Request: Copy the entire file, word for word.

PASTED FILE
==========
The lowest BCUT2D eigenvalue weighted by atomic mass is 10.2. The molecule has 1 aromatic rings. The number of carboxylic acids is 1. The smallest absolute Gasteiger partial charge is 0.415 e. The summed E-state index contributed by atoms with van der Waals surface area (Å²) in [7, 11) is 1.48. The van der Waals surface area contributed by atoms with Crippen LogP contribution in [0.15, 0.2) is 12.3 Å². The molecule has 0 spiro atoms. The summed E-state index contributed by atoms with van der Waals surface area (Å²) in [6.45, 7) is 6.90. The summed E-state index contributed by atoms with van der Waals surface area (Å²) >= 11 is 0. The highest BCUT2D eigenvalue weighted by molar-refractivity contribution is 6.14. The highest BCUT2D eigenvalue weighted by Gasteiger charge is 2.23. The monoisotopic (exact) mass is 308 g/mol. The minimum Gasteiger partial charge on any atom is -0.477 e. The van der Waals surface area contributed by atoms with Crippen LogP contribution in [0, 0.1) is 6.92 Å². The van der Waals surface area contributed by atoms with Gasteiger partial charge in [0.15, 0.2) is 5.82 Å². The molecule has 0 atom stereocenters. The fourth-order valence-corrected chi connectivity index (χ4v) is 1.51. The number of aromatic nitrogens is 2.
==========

The lowest BCUT2D eigenvalue weighted by atomic mass is 10.2. The molecule has 1 aromatic rings. The number of carboxylic acids is 1. The smallest absolute Gasteiger partial charge is 0.415 e. The summed E-state index contributed by atoms with van der Waals surface area (Å²) in [7, 11) is 1.48. The van der Waals surface area contributed by atoms with Crippen LogP contribution in [0.15, 0.2) is 12.3 Å². The molecule has 0 spiro atoms. The summed E-state index contributed by atoms with van der Waals surface area (Å²) in [6.45, 7) is 6.90. The summed E-state index contributed by atoms with van der Waals surface area (Å²) >= 11 is 0. The highest BCUT2D eigenvalue weighted by molar-refractivity contribution is 6.14. The highest BCUT2D eigenvalue weighted by Gasteiger charge is 2.23. The monoisotopic (exact) mass is 308 g/mol. The minimum Gasteiger partial charge on any atom is -0.477 e. The van der Waals surface area contributed by atoms with Crippen LogP contribution in [0, 0.1) is 6.92 Å². The van der Waals surface area contributed by atoms with Gasteiger partial charge in [0.15, 0.2) is 5.82 Å². The molecule has 0 atom stereocenters. The fourth-order valence-corrected chi connectivity index (χ4v) is 1.51. The number of aromatic nitrogens is 2.